Paremoremo prisoners learn life skills fixing up bikes for the community

Paremoremo prison inmates learn life skills fixing bikes for the community. Credit: David White Fairfax Media

Auckland prisoners are pedaling to a better future through a bicycle repair programme.

Over the last six months, prisoners at Paremoremo Auckland Prison have been recycling and upcycling bikes to give back to the community.

The second-hand bicycles are delivered to the recycling workshop at Paremoremo by the Auckland Community Recycling Network which picks them up through inorganic collections.

Prisoners at Auckland Prison are fixing up bikes and also giving back to the community. Credit: David White Fairfax Media

Prisoners at Auckland Prison are fixing up bikes and also giving back to the community. Credit: David White Fairfax Media

One prisoner, who has been involved with the workshop since it started, said the thought of going down to the workshop gets him up in the morning.

He has a friendly face, speaks softly but his eyes instantly light up when he starts talking about bikes.

A Paremoremo prisoner tests out one of his bikes. Credit: David White Fairfax Media

A Paremoremo prisoner tests out one of his bikes. Credit: David White Fairfax Media

"Getting out of the unit and coming out here, I know working on the bikes heals me in everyday situations. If I can fix bikes, I can fix myself," he said.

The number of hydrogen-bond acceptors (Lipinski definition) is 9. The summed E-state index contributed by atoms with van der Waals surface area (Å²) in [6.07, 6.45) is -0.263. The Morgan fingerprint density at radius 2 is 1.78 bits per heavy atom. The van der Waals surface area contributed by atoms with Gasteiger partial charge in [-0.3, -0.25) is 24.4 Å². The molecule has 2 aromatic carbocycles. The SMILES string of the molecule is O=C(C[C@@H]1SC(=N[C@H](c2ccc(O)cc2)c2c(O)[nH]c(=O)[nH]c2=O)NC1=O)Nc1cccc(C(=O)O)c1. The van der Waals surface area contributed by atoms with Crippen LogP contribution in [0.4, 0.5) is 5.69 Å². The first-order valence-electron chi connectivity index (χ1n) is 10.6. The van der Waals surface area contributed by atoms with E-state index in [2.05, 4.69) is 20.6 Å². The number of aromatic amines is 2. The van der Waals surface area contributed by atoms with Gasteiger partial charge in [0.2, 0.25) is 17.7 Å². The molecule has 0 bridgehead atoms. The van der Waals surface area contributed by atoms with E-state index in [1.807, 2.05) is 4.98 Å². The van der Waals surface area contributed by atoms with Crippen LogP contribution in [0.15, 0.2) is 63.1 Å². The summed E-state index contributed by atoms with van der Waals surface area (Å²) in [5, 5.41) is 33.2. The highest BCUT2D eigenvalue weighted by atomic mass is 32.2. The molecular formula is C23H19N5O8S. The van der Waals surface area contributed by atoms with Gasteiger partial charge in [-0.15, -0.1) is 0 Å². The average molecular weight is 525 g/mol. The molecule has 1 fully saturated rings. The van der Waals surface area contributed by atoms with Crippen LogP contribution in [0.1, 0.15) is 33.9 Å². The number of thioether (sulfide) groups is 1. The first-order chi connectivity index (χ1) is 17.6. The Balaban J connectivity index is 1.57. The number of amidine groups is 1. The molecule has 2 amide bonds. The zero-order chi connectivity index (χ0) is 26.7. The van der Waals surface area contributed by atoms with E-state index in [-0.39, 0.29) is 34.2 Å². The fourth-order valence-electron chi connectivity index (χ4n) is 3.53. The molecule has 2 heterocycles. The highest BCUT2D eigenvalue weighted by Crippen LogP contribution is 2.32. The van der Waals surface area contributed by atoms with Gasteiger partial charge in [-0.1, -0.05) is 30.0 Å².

He had not fixed a bike since he was a child and only knew how to change a tyre but since attending the workshop he's changing wheels, handle bars, brakes and shocks.

"I don't mind getting my hands dirty and also you get better and better at it," he said.

Paremoremo Prison offers its inmates a number of training and employment aimed at reducing reoffending.

Paremoremo Prison offers its inmates a number of training and employment aimed at reducing reoffending.

The Principal Advisor for rehabilitation and learning, David said the project gave prisoners vital skills.

"One of the things we are trying to do in the department is get guys back into stable employment on their release.

"The prisoners come here by choice and they develop the habits that will help them get back into the community," David said.

His team then aids the prisoners in finding employment once released.

"Research has showed us that stable, meaningful employment reduces reoffending by 35 per cent.

"It also gives them some meaning in their life and they don't want to come back, they want to make a difference in their lives.

David said the workshop equips the prisoners with health and safety skills, light engineering and mechanical skills and gives them a taste of work.

"Some of the guys haven't had any structure in their lives," he said.

The project forms part of a number of training and employment programmes at the prison aimed at reducing reoffending.

For the prisoner, going down to the workshop every day gives him meaning.

"It keeps me busy and I just want to turn up to work.

"It sort of fills the inside of me, I want to be needed and to give something back."

His favourite bikes to work on are mountain bikes and he hopes to buy one once he's released because it was good for the body and soul, he said.

"It's a good feeling, you feel the wind on your face and it motivates you to do it again and again."

He hopes to find a job in a bike shop once he's released.

Tomorrow, David will deliver 10 bikes to PARS in Mt Eden, an organisation assisting prisoners, ex-prisoners and their families.

Source: Fairfax Media
Reporter: Catrin Owen

PARS
Staff: Tui Gallagher 
Client: not identified 

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